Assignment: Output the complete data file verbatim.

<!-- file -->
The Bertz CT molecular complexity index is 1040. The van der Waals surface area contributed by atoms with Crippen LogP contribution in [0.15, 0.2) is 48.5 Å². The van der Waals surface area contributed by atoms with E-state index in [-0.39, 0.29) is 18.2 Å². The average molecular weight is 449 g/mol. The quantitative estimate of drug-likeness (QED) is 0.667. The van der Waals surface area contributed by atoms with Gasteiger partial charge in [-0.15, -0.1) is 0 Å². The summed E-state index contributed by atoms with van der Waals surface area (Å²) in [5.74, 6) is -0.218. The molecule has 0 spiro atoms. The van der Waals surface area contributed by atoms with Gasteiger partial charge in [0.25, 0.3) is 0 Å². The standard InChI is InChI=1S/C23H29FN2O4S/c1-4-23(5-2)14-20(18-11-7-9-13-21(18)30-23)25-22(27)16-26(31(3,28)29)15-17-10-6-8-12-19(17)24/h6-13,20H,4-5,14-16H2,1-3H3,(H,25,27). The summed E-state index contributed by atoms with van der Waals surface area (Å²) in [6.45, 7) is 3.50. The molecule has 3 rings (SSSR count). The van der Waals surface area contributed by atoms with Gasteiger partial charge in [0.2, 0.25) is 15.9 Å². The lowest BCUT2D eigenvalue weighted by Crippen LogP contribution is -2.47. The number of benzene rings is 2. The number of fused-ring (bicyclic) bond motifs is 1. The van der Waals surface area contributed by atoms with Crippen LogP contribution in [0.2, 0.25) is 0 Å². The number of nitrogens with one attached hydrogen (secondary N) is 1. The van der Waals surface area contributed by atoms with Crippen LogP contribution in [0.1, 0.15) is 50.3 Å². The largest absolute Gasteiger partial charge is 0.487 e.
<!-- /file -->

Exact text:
The Bertz CT molecular complexity index is 1040. The van der Waals surface area contributed by atoms with Crippen LogP contribution in [0.15, 0.2) is 48.5 Å². The van der Waals surface area contributed by atoms with E-state index in [-0.39, 0.29) is 18.2 Å². The average molecular weight is 449 g/mol. The quantitative estimate of drug-likeness (QED) is 0.667. The van der Waals surface area contributed by atoms with Gasteiger partial charge in [-0.15, -0.1) is 0 Å². The summed E-state index contributed by atoms with van der Waals surface area (Å²) in [5.74, 6) is -0.218. The molecule has 0 spiro atoms. The van der Waals surface area contributed by atoms with Gasteiger partial charge in [0.25, 0.3) is 0 Å². The standard InChI is InChI=1S/C23H29FN2O4S/c1-4-23(5-2)14-20(18-11-7-9-13-21(18)30-23)25-22(27)16-26(31(3,28)29)15-17-10-6-8-12-19(17)24/h6-13,20H,4-5,14-16H2,1-3H3,(H,25,27). The summed E-state index contributed by atoms with van der Waals surface area (Å²) in [6.45, 7) is 3.50. The molecule has 3 rings (SSSR count). The van der Waals surface area contributed by atoms with Gasteiger partial charge in [0.2, 0.25) is 15.9 Å². The lowest BCUT2D eigenvalue weighted by Crippen LogP contribution is -2.47. The number of benzene rings is 2. The number of fused-ring (bicyclic) bond motifs is 1. The van der Waals surface area contributed by atoms with Crippen LogP contribution in [0.2, 0.25) is 0 Å². The number of nitrogens with one attached hydrogen (secondary N) is 1. The van der Waals surface area contributed by atoms with Crippen LogP contribution in [0.1, 0.15) is 50.3 Å². The largest absolute Gasteiger partial charge is 0.487 e.